Carcass, The Black Dahlia Murder, Gorguts, Noisem, Bastard Feast Live @ The Roseland Theater in Portland, OR [03.30.14]

Carcass1I love when I get to see a band perform that I never thought I would get to see. Reunion tours. Farewell tours. There are so many bands I love that have a tendency to skip over the Pacific Northwest year after year. I have a bucket list of artists that I’ve never gotten to see. I was able to check Carcass off that list, finally. They split up in 1995, and reunited 12 years later. I have listened to these British goregrind legends and melodic death metal pioneers for years. They are easily one of the most important bands in extreme metal, and I’m glad I finally got the chance to see them perform.

Bastard FeastThe show opened early with local band Bastard Feast (formerly Elitist). Filling the venue with a robust death metal/doom metal sound (fused with elements of D-Beat and black metal) this group fit the bill better than some of the groups to share the stage later in the night. Their frantic, ugly music caught me off guard in a beautiful way. Vocalist Josh Greene rolled his eyes back in his head and shrieked out unnerving vocals over the sounds of down tempo, lumbering riffs and intense pummeling rhythms. The venue was relatively empty at this point, and the crowd was still small and relatively unresponsive. It was a solid performance of some wonderfully dark and unnerving music. The kind of stuff that can even make the most well versed metal fan uncomfortable.

NosiemI hit the merch table and re-positioned myself upstairs for the remainder of the show. Next to take the stage was Baltimore thrashers Noisem. Now, I enjoy this band’s studio work. They released a full length last year that caught my ear for a week or two. Solid old school death metal with a penchant for some late 80’s thrash. Their live performance was much different than their studio experience. I felt like I was watching a grindcore band. The energy was full and frenetic, and vocalist Tyler Carnes barely seemed to spend any time on the stage. He wandered back and forth between the security barrier and the stage most of the set, spewing forth his lyrics, feeding off the growing energy of the crowd. Unfortunately the sound at that point had not been balanced properly, so the guitar leads that occasionally take over as a focal point for the group were lost in a wall of sound. In either case, they were fun to watch and the energy they put into performing live translates very well.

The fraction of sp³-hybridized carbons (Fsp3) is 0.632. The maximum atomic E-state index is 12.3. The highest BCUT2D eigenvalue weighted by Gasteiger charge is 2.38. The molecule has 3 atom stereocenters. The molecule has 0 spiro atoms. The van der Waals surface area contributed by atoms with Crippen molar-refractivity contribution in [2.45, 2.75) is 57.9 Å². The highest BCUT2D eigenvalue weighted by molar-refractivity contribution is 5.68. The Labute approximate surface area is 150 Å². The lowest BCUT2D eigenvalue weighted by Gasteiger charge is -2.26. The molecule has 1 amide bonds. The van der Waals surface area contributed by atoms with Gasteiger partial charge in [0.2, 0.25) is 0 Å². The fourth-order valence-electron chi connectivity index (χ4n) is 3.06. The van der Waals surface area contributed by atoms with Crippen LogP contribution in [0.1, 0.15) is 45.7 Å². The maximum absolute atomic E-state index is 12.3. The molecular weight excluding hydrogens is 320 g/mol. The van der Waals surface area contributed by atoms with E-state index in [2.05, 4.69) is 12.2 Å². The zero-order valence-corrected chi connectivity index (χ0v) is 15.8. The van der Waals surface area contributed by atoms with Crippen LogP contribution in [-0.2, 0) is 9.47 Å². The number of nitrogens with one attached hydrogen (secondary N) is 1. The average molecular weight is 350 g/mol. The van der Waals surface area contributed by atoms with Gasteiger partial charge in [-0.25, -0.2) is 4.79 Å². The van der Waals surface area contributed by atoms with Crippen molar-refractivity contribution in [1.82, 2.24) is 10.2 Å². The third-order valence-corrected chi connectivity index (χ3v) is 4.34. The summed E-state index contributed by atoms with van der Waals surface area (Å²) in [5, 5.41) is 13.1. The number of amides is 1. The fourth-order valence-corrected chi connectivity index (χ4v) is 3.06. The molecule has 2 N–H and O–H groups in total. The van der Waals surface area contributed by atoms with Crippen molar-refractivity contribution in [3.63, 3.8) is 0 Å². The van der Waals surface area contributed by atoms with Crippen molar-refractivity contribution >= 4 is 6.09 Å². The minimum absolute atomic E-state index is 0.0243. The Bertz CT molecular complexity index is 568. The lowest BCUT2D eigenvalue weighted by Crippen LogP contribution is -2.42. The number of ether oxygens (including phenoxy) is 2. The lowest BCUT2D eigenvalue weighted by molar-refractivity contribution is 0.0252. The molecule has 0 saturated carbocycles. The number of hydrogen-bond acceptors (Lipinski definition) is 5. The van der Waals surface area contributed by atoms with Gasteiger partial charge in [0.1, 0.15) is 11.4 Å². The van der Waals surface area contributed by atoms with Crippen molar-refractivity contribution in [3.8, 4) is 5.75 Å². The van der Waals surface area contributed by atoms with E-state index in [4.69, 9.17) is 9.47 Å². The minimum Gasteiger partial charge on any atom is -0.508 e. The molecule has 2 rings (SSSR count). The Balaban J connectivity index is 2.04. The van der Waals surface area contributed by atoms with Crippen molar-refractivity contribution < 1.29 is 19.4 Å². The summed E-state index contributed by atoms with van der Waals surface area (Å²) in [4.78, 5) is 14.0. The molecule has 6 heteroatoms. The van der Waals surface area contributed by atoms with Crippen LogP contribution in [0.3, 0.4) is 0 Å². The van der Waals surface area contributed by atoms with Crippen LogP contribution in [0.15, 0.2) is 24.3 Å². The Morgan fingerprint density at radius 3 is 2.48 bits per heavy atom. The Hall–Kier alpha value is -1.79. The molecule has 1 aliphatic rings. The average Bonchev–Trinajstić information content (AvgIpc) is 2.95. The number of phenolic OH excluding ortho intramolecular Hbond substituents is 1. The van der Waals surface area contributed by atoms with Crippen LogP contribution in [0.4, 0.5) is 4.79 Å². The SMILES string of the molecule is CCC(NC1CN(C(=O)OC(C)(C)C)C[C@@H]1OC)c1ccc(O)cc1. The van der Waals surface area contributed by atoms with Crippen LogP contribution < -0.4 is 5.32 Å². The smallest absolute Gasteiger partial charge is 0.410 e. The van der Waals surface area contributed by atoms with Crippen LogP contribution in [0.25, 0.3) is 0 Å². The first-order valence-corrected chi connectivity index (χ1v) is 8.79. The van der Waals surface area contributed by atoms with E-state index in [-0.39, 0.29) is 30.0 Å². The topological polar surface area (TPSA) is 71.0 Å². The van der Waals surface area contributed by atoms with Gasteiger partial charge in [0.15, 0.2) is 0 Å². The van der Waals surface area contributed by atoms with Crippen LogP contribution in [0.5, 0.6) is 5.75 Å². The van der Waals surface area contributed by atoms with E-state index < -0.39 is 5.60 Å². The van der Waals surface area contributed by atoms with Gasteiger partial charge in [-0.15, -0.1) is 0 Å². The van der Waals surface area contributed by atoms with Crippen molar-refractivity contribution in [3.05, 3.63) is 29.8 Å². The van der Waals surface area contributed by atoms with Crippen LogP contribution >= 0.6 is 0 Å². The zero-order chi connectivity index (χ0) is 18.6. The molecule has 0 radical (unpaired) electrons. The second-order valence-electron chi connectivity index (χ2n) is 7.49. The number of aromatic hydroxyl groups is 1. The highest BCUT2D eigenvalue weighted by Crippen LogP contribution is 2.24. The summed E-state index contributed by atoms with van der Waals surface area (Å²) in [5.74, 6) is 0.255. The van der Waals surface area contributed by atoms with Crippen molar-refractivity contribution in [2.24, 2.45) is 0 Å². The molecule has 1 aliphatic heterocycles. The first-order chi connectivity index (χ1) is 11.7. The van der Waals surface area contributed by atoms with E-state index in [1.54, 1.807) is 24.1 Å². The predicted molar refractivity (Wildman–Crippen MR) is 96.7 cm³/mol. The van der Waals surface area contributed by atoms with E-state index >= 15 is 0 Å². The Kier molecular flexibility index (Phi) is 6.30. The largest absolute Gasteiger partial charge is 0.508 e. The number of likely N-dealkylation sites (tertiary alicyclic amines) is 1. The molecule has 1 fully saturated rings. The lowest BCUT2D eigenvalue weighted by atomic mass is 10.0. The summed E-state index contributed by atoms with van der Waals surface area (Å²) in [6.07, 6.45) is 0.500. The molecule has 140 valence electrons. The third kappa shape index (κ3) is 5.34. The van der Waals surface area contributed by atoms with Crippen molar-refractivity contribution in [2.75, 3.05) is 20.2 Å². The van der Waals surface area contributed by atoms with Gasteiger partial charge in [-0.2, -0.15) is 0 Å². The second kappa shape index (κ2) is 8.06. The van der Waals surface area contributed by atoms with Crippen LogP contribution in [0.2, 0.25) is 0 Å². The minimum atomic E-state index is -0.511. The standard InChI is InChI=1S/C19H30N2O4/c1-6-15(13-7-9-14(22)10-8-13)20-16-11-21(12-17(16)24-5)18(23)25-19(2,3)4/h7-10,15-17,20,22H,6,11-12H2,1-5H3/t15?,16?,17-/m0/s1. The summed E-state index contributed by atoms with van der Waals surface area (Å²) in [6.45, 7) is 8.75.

GorgutsCanadian death metal veterans Gorguts were up next. Gorguts are a mainstay in the death metal scene, releasing a few vital albums in the early to mid nineties that really pushed the boundaries of the genre into a different, more technical territory. However, during this live performance, those tracks seemed to blend together into one solid droning sound of blast beats, chaotic stops and starts, and tremolo riffs. The only parts of their sound that really seemed to stand out was when they were performing more of their recent material. The newer tracks are much more sludgy and dissonant. While the sound is more ambient, it did nothing for the live atmosphere. Vocalist Luc Lemay stood  in one spot practically the entire performance, unmoving and looking uninspired. While the technicality shone through, and the drummer Patrice Hamelin (holy double bass!) was fun to watch, the overall performance seemed robotic (which is often the case with tech-death bands) and uninspired.

Black Dahlia MurderUp next was a band I’m perhaps all too familiar with, The Black Dahlia Murder. This marked the fifth time I have seen this Detroit based outfit. Heavy hitters in the melodic death metal and metalcore scenes, these guys have been working constantly for years. They have released six albums and toured constantly for the better part of 11 years. These guys were at some point one of my favorite bands, and I will always hold a special place for them in my heart. That being said, I was quite underwhelmed by their live performance this time out. I think the novelty of this band has just worn off a bit for me, personally. I felt like I was watching the same live show I had seen 4 times before. Getting the crowd involved in the same tired chants: check. Singer Trevor Strnad takes off his shirt to reveal his giant tattoo across his stomach that reads “heartburn”: check. Performing the crowd favorites, and having a generally good time on stage is fantastic sometimes translates very well. However this time the mystery and intensity of this death metal five piece was overshadowed but what appeared to be an attempt of trying possibly too hard. They have always come off to me as having more of a punk rock stage ethos, but nothing surprised me with their setlist or their actions onstage. Solid performance from all standpoints. Sound was great. Leads, drums, vocals…. all performed admirably and with enthusiasm. But I’ve seen this exact performance from them many times before. Their vocalist, while all smiles and laughter between screams, needs to re-establish himself as a metal frontman once again before he continues to come off as a pop punk vocalist singing death metal.